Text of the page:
Synthetic cannabis is being marketed on mainstream youth-orientated radio stations, despite the industry and Government supporting strict advertising controls.
Advertisements for Kronic are being broadcast on MediaWorks radio stations The Edge and Mai FM, often during the day.
MediaWorks has defended its decision to run the adverts, but last night came under attack from Associate Health Minister Peter Dunne.
"The Government is clearly signalling its position on Kronic and that restrictions are just around the corner for the very good reasons of the safety and wellbeing of young New Zealanders," Mr Dunne said.
"Their position stinks. Their ethics are nonexistent or close to those of the street-corner dealer. Let them never talk about being good corporate citizens - they clearly are not."
But a spokeswoman for MediaWorks said the network could not change the law - unlike the Government.
"We have made decisions that are within the law. It is for the Government to make the legal position clear rather than question our ethics."
MediaWorks abided by Advertising Standards Authority guidelines, she said.
"We use this framework to make consistent and fair decisions on whether or not we accept advertising for broadcast.
"Until ... Parliament or ASA codes determine that Kronic should not be sold or advertised we have no basis for refusing to accept advertising that is lawful and complaint with advertising codes."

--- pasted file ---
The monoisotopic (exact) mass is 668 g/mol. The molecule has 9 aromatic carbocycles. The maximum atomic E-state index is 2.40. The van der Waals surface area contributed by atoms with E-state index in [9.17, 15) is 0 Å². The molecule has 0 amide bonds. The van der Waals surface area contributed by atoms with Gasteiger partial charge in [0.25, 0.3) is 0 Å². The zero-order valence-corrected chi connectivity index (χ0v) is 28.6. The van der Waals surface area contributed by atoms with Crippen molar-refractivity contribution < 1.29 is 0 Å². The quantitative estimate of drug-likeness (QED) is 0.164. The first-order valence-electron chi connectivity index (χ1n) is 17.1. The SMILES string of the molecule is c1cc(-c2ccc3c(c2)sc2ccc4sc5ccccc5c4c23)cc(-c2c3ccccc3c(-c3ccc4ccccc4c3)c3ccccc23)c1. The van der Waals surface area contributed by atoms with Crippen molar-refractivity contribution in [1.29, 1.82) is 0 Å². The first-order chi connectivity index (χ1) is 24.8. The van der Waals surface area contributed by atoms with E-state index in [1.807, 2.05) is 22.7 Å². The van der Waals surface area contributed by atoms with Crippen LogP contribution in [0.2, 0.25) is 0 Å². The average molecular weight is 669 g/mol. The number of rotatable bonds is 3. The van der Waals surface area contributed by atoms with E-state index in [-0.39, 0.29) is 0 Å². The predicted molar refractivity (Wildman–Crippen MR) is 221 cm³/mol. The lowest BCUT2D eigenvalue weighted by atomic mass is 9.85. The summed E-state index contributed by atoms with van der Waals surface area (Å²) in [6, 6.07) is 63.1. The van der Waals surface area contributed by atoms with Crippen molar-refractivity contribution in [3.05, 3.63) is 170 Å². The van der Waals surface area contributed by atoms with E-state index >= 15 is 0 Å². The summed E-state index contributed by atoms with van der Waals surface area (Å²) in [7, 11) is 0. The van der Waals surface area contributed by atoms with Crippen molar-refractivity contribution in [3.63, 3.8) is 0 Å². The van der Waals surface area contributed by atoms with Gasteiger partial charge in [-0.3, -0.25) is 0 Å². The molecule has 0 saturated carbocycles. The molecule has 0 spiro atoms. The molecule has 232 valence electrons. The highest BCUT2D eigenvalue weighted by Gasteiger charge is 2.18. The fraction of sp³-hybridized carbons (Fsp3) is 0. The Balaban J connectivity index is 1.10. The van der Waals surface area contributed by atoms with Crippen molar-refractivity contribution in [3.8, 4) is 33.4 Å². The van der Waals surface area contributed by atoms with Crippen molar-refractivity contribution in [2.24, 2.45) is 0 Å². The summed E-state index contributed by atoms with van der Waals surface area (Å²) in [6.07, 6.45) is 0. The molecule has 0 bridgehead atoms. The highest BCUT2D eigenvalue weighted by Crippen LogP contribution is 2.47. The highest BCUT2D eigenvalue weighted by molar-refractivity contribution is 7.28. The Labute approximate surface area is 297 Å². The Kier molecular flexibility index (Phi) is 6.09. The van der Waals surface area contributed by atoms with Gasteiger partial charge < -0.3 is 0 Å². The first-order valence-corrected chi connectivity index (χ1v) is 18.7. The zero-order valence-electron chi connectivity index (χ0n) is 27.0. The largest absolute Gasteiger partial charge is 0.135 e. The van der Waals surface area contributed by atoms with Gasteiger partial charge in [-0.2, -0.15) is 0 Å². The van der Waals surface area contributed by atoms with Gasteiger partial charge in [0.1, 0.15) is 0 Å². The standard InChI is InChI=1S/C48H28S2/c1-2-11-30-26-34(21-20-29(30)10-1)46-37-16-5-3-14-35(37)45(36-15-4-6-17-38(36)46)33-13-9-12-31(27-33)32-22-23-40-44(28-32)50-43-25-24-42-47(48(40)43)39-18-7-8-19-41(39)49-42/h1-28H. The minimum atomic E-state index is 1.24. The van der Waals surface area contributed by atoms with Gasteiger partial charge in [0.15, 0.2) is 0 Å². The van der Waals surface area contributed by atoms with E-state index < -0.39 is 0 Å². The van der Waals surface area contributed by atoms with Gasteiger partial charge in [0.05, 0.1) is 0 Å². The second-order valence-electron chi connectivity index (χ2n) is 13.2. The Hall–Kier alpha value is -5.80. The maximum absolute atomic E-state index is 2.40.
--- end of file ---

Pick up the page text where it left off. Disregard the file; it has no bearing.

Adverts for the Illusion and Amsterdam Cafe brands of synthetic cannabis have also run on The Edge - although the products' manufacturers insist it is only late at night.
A spokesman for The Radio Network, which includes the ZM and Flava stations, said that to his knowledge Kronic had not attempted to buy advertising with the network.
"The company policy is that we would not accept advertising for this product."
The Radio Network is part-owned by APN, which owns the Herald.
Matthew Wielenga, the director of Lightyears Ahead, the company behind Kronic, could not be reached for comment.
However, a statement on Kronic's website said the company strongly supported stricter advertising controls: "We would like to see free sampling banned and advertising restricted to instore only."
Legislation to make synthetic cannabis a restricted substance has been fast-tracked and is expected to come into effect by mid-August.
Advertisements will be restricted to within stores, in a similar way to tobacco.
NZ Drug Foundation executive director Ross Bell said the radio adverts exposed as false the industry's claims of responsibly providing a safe alternative for cannabis smokers.
"If that was true, they wouldn't allow their product to be sold in corner dairies, they wouldn't advertise in mainstream, youth-focused radio stations, and they wouldn't have the online presence that they do."
Mr Bell said the industry was "making hay while the sun shines" and could only blame itself if the Government responded harshly.